[2] The Ramajanmabhumi issue has also been pending, but since Rama-sethu has come and perhaps, here, the Hindus could be easily beaten by all means, it is taken up just like 20-20 cricket match with all due publicity from the media.

[3] The Constitution (42nd Amendment) Act, 1976.

[4] Generally, the DK-DMK and the like cadres assert, shout on the roof-tops beating their chests that they are not afraid of Act and Rules, courts and so on. But, when such exigencies come they avoid or circumvent or try to contain with their political power or otherwise by resorting to different methods. Thus, here the respondents or “accused” appeared before the court or their representatives. The Court observed, “It is regrettable that the respondents have remained exparte in this Court.”!

[5] It cannot be true, as tried with Vinayaka idols. Of course the usual argument that since majority has been the Hindus and therefore, only Hindu religion, God, scriptures etc., would be targeted, attacked, criticized or even blasphemed cannot hold water.

[6] “Ganesha” has been favourite to all and such generalization has been misconceived and wrong also. In fact, the archaeological evidences for Ganesha-worship have been found throughout the world.

[7] This is interesting as it is intriguing to note whether the law enforcing authorities could have been biased as has been alleged, that too, when India was yet to become secular!.

[8] Ironically, the oath is taken only by asking the accused, witness etc., by placing their hand, that too, right hand (why such legal superstition?) on the book. Ironically, the book is also not respected. When the opposed-categories or politicians burn Manu Smriti, Vedas, Ramayana etc., all authorities keep quiet, as if nothing is violated. However, when even a whisper is made about extension of such act to the scriptures / books of others, all these authorities would jump. Really, this “legal secularism” is something inexplicable in India.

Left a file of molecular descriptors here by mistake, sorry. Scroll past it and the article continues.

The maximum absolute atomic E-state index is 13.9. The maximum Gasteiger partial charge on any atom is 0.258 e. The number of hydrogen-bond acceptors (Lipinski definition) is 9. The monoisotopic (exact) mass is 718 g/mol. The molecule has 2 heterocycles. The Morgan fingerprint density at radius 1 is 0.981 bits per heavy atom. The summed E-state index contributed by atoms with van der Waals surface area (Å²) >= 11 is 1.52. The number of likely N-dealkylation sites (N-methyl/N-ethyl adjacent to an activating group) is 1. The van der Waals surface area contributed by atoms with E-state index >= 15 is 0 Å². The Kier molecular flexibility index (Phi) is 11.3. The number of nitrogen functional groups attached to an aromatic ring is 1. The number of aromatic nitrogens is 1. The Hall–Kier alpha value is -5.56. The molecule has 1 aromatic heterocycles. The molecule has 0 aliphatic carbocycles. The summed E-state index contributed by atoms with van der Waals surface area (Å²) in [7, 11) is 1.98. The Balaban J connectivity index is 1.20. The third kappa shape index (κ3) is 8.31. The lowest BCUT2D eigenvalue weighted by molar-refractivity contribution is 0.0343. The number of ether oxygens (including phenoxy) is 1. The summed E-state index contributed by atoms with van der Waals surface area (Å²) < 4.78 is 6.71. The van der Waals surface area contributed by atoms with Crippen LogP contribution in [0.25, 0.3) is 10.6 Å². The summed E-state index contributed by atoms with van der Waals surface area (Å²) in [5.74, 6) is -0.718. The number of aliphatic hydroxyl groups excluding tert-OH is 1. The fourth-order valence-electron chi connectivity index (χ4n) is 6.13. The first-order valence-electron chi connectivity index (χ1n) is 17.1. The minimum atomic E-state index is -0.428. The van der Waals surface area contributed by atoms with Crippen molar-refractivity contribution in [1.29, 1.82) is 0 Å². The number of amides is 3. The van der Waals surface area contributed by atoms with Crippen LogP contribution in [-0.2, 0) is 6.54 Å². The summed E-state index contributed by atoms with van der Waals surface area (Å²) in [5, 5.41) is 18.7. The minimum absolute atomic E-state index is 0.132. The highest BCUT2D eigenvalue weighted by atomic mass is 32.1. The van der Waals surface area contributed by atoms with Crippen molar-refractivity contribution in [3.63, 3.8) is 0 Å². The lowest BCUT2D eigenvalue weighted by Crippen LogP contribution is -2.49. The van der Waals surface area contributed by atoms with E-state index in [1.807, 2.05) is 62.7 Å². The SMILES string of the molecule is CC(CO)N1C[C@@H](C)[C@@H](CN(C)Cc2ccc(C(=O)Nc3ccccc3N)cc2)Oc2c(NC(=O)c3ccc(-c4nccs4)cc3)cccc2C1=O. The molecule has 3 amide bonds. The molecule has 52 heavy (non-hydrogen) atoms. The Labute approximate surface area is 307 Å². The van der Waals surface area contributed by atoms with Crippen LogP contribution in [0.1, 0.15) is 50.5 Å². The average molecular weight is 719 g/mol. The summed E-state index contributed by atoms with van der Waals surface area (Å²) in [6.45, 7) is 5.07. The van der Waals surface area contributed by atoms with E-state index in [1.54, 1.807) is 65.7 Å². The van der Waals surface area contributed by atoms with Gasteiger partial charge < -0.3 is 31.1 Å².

[9] Can anybody argue: “The so-called printed books are only printed books with ink on paper and therefore, they are not sacred”? Therefore burning of books cannot be brushed aside and the people should take immediate action.

[10] Really, it is astonishing as to how the magistrate / Judge could measure the meter of “sacredness” or “sacredness of Idol” etc.

[11] This is mischievous, as in the case, there had not been any allegation that Naicker had broken such used mud-Idols. Thus, it is evident that by such interpretation, the case was misled obviously. In fact, leading, suggesting or putting such words in the mouth of others have not been good characters of judges and advocates, as they are supposed to be impartial in the delivery of justice.

[12] This is the most dangerous thing and it could be picked up now, as the Vinayaka-worshippers tend to commit such mistakes. Of course, they need not be disheartened as now the authorities have been pressurizing to close the wells in Chennai. Moreover, the politicians directly or indirectly and also aided and abetted with land-grabbers by grabbing tanks, ponds, lakes and other inland water storage system, made the devotees to search for water sources for submersion. Though, they talk about ecology, storage of water, fight for water, war for dams etc., they cheat people in real life by doing all this nonsense.

[13] This type of assertions coming from the legal forum would only embolden the anti-elements to indulge and commit nuisance, nonsense leading to actual crimes and violations of Acts and rules. However, it is ironical that Courts to come out with such judgments.